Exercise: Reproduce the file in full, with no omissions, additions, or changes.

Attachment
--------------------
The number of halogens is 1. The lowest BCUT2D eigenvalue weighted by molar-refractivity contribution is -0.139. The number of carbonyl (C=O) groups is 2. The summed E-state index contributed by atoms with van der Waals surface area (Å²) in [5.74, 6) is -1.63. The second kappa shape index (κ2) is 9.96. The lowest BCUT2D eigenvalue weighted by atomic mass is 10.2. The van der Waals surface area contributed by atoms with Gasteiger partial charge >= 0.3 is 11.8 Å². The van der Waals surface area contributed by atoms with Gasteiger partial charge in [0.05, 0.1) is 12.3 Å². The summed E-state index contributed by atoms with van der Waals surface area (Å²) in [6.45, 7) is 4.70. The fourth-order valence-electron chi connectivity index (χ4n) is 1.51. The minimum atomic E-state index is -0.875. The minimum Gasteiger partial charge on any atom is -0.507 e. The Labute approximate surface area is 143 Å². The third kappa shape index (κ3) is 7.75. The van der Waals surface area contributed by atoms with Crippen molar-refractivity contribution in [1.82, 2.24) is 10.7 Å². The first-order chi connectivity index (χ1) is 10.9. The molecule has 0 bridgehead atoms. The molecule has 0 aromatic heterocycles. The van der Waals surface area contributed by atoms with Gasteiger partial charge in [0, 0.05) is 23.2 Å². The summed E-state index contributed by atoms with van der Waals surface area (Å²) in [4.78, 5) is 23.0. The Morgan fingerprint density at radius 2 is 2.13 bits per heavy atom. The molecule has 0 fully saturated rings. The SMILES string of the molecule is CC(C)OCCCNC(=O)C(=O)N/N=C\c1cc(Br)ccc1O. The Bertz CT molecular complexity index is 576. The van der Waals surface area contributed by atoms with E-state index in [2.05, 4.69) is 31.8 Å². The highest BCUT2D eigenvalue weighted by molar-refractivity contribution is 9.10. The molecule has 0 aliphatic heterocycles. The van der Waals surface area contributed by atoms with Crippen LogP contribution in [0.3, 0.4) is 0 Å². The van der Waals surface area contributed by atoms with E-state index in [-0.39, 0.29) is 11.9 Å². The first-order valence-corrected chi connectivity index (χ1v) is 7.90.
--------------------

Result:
The number of halogens is 1. The lowest BCUT2D eigenvalue weighted by molar-refractivity contribution is -0.139. The number of carbonyl (C=O) groups is 2. The summed E-state index contributed by atoms with van der Waals surface area (Å²) in [5.74, 6) is -1.63. The second kappa shape index (κ2) is 9.96. The lowest BCUT2D eigenvalue weighted by atomic mass is 10.2. The van der Waals surface area contributed by atoms with Gasteiger partial charge >= 0.3 is 11.8 Å². The van der Waals surface area contributed by atoms with Gasteiger partial charge in [0.05, 0.1) is 12.3 Å². The summed E-state index contributed by atoms with van der Waals surface area (Å²) in [6.45, 7) is 4.70. The fourth-order valence-electron chi connectivity index (χ4n) is 1.51. The minimum atomic E-state index is -0.875. The minimum Gasteiger partial charge on any atom is -0.507 e. The Labute approximate surface area is 143 Å². The third kappa shape index (κ3) is 7.75. The van der Waals surface area contributed by atoms with Crippen molar-refractivity contribution in [1.82, 2.24) is 10.7 Å². The first-order chi connectivity index (χ1) is 10.9. The molecule has 0 bridgehead atoms. The molecule has 0 aromatic heterocycles. The van der Waals surface area contributed by atoms with Gasteiger partial charge in [0, 0.05) is 23.2 Å². The summed E-state index contributed by atoms with van der Waals surface area (Å²) in [4.78, 5) is 23.0. The Morgan fingerprint density at radius 2 is 2.13 bits per heavy atom. The molecule has 0 fully saturated rings. The SMILES string of the molecule is CC(C)OCCCNC(=O)C(=O)N/N=C\c1cc(Br)ccc1O. The Bertz CT molecular complexity index is 576. The van der Waals surface area contributed by atoms with E-state index in [2.05, 4.69) is 31.8 Å². The highest BCUT2D eigenvalue weighted by molar-refractivity contribution is 9.10. The molecule has 0 aliphatic heterocycles. The van der Waals surface area contributed by atoms with Crippen LogP contribution in [0.3, 0.4) is 0 Å². The van der Waals surface area contributed by atoms with E-state index in [-0.39, 0.29) is 11.9 Å². The first-order valence-corrected chi connectivity index (χ1v) is 7.90.